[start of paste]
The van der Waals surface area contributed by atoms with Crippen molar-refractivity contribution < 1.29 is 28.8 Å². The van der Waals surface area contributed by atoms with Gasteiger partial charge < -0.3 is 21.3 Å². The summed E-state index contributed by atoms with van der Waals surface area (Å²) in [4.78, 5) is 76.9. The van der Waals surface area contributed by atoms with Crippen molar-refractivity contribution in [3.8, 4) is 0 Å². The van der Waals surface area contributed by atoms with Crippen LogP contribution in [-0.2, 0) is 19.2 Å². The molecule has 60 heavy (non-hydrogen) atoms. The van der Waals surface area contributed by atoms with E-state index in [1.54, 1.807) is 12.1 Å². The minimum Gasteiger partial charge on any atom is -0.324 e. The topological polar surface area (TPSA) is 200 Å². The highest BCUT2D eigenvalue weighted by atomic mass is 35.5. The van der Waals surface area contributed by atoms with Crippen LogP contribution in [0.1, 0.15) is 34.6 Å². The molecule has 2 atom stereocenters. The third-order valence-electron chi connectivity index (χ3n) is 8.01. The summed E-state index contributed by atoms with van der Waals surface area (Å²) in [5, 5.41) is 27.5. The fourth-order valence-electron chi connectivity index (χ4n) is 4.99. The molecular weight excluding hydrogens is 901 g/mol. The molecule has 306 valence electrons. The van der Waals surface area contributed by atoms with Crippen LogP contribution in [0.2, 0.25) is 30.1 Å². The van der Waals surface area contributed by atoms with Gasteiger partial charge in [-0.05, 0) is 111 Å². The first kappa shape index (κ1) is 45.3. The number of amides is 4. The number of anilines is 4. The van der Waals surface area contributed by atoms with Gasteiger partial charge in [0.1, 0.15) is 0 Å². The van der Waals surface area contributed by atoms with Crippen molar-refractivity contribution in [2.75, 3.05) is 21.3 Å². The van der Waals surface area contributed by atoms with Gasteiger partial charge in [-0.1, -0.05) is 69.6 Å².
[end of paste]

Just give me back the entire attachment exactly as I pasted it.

The van der Waals surface area contributed by atoms with Crippen molar-refractivity contribution < 1.29 is 28.8 Å². The van der Waals surface area contributed by atoms with Gasteiger partial charge < -0.3 is 21.3 Å². The summed E-state index contributed by atoms with van der Waals surface area (Å²) in [4.78, 5) is 76.9. The van der Waals surface area contributed by atoms with Crippen molar-refractivity contribution in [3.8, 4) is 0 Å². The van der Waals surface area contributed by atoms with Crippen LogP contribution in [-0.2, 0) is 19.2 Å². The molecule has 60 heavy (non-hydrogen) atoms. The van der Waals surface area contributed by atoms with E-state index in [1.54, 1.807) is 12.1 Å². The minimum Gasteiger partial charge on any atom is -0.324 e. The topological polar surface area (TPSA) is 200 Å². The highest BCUT2D eigenvalue weighted by atomic mass is 35.5. The van der Waals surface area contributed by atoms with Crippen LogP contribution in [0.1, 0.15) is 34.6 Å². The molecule has 2 atom stereocenters. The third-order valence-electron chi connectivity index (χ3n) is 8.01. The summed E-state index contributed by atoms with van der Waals surface area (Å²) in [5, 5.41) is 27.5. The fourth-order valence-electron chi connectivity index (χ4n) is 4.99. The molecular weight excluding hydrogens is 901 g/mol. The molecule has 306 valence electrons. The van der Waals surface area contributed by atoms with Crippen LogP contribution in [0.2, 0.25) is 30.1 Å². The van der Waals surface area contributed by atoms with Gasteiger partial charge in [-0.05, 0) is 111 Å². The first kappa shape index (κ1) is 45.3. The number of amides is 4. The number of anilines is 4. The van der Waals surface area contributed by atoms with Gasteiger partial charge in [0.1, 0.15) is 0 Å². The van der Waals surface area contributed by atoms with Crippen molar-refractivity contribution in [2.75, 3.05) is 21.3 Å². The van der Waals surface area contributed by atoms with Gasteiger partial charge in [-0.1, -0.05) is 69.6 Å².